There are many wonderful dishes made around the world using dried peas in a variety of ingenious ways. Britain's contribution is to soak marrowfat peas overnight, boil the little buggers into a gloopy slop, add salt and colour them a lurid, radioactive green. There should be no earthly reason why any one would ever willingly eat this; yet if I'm having fish and chips they simply have to be accompanied by mushy peas.
I was going to include a recipe for them but, really, what's the point? You're only going to go and buy a tin of the stuff. And, quite frankly, so am I. In the supermarket, dried marrowfat peas were £1.96/kg. An own label tin of mushy peas was 57p/kg. I went the deluxe route and bought a tin from Harry Ramsden's for 45p. I should declare that I foppishly enlivened the peas with mint, lemon juice and black pepper. This is dangerously close to the other option - a purée, using frozen peas or petit pois. There's a story that a man in Lancashire once served this to a group of family and close friends. I understand he now lives in Bangkok. I include his recipe - serve it at your peril.
I've also included a 'cheat's' recipe for tartare sauce using a good quality bought mayonnaise (which is a long-winded way of saying 'Hellmann's').
The last time I went to a chip shop I had haddock, chips and mushy peas and it cost me £10.50 (I ate in; a takeaway would have been £8.50). The meal was shite - the chips were dry and undercooked and the batter was translucent and flabby. The meal here, including allowances for each and every ingredient (assuming the oil is re-used a few times) cost about £3.50 for one person. And was delicious.
fish in batter
1 coley fillet
salt + black pepper
80g plain flour, plus some for dusting
1 tsp baking powder
a good pinch of salt
about 100ml water (you can use sparkling water or soda water if you want)
about 1.5 litres of sunflower oil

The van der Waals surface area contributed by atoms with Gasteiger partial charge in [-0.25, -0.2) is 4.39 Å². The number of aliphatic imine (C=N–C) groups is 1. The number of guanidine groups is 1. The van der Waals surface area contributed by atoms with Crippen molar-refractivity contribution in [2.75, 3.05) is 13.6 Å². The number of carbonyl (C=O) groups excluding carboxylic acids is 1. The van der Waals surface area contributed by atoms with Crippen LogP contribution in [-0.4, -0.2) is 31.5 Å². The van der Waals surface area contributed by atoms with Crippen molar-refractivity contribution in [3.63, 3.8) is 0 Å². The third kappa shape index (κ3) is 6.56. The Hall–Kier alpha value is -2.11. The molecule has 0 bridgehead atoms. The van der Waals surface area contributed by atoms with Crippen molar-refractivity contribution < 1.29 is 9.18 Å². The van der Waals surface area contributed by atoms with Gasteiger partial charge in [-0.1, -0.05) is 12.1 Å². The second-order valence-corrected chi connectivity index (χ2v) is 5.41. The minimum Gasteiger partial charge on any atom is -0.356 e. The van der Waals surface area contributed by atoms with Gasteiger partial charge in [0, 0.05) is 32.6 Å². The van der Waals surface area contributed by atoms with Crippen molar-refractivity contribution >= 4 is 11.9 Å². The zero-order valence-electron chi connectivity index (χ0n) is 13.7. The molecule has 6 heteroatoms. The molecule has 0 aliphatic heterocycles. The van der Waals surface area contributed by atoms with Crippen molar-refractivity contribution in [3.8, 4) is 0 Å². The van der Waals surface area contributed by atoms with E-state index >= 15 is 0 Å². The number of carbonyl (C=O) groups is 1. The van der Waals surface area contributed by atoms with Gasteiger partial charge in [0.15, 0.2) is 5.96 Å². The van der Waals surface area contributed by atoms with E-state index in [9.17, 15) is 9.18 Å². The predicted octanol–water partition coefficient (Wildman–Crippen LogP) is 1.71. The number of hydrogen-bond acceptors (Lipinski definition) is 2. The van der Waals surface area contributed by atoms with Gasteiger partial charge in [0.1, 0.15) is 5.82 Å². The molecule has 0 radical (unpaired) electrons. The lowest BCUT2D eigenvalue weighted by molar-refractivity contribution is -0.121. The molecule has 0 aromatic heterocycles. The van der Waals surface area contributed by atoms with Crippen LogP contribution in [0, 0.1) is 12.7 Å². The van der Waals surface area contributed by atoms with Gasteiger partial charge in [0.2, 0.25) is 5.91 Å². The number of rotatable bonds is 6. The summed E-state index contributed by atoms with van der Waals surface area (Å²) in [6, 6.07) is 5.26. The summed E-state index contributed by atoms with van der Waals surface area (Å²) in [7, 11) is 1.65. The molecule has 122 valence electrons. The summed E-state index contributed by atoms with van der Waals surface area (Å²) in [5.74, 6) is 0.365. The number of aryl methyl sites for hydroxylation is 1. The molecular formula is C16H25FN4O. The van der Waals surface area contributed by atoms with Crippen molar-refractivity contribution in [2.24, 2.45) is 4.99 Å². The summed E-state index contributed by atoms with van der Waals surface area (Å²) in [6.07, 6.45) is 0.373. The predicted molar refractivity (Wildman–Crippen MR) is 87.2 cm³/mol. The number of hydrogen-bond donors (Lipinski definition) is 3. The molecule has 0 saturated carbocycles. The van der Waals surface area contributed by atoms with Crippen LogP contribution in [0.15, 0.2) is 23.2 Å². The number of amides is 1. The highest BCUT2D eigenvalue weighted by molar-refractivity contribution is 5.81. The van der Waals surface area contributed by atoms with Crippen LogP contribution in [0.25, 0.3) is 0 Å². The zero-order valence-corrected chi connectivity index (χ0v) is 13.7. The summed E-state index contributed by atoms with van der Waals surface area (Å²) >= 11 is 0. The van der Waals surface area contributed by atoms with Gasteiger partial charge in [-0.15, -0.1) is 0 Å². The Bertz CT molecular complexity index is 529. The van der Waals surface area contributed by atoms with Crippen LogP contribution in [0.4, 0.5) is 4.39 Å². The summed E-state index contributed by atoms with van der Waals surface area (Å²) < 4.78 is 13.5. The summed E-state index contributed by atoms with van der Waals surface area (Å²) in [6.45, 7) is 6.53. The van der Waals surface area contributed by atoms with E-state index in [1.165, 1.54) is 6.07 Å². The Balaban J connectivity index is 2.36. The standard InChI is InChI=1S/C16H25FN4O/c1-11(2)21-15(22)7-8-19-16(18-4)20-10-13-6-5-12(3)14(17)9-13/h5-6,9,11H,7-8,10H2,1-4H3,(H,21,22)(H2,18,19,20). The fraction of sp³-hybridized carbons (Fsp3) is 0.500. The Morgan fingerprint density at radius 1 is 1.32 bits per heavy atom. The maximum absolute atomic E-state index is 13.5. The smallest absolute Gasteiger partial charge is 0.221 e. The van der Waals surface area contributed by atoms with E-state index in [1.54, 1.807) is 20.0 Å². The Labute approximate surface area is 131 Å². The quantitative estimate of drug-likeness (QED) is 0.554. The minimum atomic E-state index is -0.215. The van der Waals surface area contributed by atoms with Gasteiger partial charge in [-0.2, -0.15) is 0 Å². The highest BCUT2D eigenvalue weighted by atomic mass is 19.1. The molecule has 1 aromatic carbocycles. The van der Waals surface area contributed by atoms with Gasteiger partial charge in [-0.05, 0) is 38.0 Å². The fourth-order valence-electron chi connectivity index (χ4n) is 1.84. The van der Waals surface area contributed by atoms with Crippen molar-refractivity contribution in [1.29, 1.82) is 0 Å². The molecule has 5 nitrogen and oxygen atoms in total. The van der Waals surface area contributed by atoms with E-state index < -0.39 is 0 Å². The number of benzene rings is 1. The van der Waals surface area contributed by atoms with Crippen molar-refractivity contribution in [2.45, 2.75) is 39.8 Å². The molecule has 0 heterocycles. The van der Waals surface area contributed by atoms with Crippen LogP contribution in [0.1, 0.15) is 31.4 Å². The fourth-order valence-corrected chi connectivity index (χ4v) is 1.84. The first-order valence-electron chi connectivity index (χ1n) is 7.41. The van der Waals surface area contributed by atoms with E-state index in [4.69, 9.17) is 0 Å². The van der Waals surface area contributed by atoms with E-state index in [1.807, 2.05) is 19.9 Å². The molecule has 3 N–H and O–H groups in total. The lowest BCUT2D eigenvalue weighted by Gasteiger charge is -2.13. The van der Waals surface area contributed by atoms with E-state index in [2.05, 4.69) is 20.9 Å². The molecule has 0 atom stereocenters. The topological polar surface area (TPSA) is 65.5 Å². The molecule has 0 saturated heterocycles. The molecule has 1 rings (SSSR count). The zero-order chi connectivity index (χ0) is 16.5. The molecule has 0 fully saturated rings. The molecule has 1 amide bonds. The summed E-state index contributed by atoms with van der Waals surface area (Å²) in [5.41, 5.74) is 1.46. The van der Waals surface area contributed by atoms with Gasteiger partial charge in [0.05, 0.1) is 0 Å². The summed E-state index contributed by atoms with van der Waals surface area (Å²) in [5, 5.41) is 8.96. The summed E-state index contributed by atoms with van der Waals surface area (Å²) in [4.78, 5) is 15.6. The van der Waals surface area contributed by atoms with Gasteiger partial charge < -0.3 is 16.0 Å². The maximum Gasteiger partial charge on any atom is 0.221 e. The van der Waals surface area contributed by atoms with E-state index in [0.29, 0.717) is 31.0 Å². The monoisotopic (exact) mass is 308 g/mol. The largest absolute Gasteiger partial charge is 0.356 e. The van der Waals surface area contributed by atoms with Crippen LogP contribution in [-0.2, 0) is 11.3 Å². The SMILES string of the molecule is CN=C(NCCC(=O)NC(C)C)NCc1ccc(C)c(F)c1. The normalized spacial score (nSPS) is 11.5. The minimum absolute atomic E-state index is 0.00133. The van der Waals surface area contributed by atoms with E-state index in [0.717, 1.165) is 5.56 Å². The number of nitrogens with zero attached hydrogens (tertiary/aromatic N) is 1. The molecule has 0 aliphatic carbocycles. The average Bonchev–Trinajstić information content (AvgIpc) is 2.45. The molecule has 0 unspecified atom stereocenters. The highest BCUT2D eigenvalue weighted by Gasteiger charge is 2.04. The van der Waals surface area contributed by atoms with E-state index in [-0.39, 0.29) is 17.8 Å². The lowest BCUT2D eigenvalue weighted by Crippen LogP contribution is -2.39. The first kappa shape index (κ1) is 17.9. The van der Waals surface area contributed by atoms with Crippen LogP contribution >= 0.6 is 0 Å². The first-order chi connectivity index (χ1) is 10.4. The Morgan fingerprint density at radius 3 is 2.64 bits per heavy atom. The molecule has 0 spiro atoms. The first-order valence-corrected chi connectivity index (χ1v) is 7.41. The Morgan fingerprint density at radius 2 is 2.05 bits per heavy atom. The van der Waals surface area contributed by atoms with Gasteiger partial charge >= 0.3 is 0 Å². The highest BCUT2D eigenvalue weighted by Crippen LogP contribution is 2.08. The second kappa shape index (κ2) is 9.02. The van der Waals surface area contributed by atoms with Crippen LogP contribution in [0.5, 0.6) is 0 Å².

Mix the flour, baking powder and salt together in a bowl. Whisk in the water until you have a thick, smooth batter. Heat the oil to 160C (I'd definitely recommend using a thermometer here). Season the fish fillet, dust with flour and dip into the batter, making sure it is evenly coated. Fry for approximately 8 minutes, until wonderfully golden. Drain on kitchen paper.
_large king edward or maris piper potatoes olive or groundnut oil
coarse sea salt
Peel or not - it's up to you. Cut each potato into 8 to 12 wedges, depending on the size of the potato and how chunky you want your chips to be. You want the curved edges still just wide enough so they'll stand up in the roasting tin. Put in a colander and steam over boiling water, covered, for about 10 minutes. Remove and leave to dry. If you think the chips are robust enough, shake the colander to fluff them up a bit. Other wise, scrape gently with the tines of a fork. Heat the oven to 200C/fan 180C. Brush the bottom of a roasting tray with oil; put the potato wedges in curved side down and drizzle with more oil. A few will break up during cooking/turning. No matter - more crispy bits. Roast for about 40 minutes, turning a couple of times. If they are not golden and crisp by this time, whack up the oven to its hottest setting for a few minutes. Season with sea salt.
southern jessy mushy peas
150ml chicken stock
100g frozen peas or petit pois
1 dsp chopped mint
salt + black pepper
Simmer the peas in the stock until tender. Drain and mash or blitz the peas. Beat in the butter, season and stir in the mint.
quick tartare sauce
3 tbsps mayonnaise
1 dsp capers, rinsed and finely chopped
1 dsp finely chopped gherkin
1 spring onion, finely chopped
a drop or two of dijon mustard
a little squeeze of lemon juice
Mix the first five ingredients together. Add lemon juice to taste and season with black pepper.
SHORTLISTED FOR FOOD BLOG OF THE YEAR 2014